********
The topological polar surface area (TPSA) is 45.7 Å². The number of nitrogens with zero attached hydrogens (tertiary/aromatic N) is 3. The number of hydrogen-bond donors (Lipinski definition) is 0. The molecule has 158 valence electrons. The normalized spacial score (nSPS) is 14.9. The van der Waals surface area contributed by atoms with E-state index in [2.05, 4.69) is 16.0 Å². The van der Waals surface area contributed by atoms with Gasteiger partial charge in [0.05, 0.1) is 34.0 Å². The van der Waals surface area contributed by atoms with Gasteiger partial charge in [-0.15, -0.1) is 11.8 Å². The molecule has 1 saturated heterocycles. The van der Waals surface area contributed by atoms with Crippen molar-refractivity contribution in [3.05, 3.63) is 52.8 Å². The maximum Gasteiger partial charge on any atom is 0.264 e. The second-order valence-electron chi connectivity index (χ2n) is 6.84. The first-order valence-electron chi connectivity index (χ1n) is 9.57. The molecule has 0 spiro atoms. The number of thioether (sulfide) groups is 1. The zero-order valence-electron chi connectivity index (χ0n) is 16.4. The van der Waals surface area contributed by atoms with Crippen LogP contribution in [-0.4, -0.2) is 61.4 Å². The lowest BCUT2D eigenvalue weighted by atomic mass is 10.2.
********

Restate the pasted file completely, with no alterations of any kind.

The topological polar surface area (TPSA) is 45.7 Å². The number of nitrogens with zero attached hydrogens (tertiary/aromatic N) is 3. The number of hydrogen-bond donors (Lipinski definition) is 0. The molecule has 158 valence electrons. The normalized spacial score (nSPS) is 14.9. The van der Waals surface area contributed by atoms with E-state index in [2.05, 4.69) is 16.0 Å². The van der Waals surface area contributed by atoms with Gasteiger partial charge in [0.05, 0.1) is 34.0 Å². The van der Waals surface area contributed by atoms with Gasteiger partial charge in [-0.15, -0.1) is 11.8 Å². The molecule has 1 saturated heterocycles. The van der Waals surface area contributed by atoms with Crippen molar-refractivity contribution in [3.05, 3.63) is 52.8 Å². The maximum Gasteiger partial charge on any atom is 0.264 e. The second-order valence-electron chi connectivity index (χ2n) is 6.84. The first-order valence-electron chi connectivity index (χ1n) is 9.57. The molecule has 0 spiro atoms. The number of thioether (sulfide) groups is 1. The zero-order valence-electron chi connectivity index (χ0n) is 16.4. The van der Waals surface area contributed by atoms with Crippen LogP contribution in [-0.4, -0.2) is 61.4 Å². The lowest BCUT2D eigenvalue weighted by atomic mass is 10.2.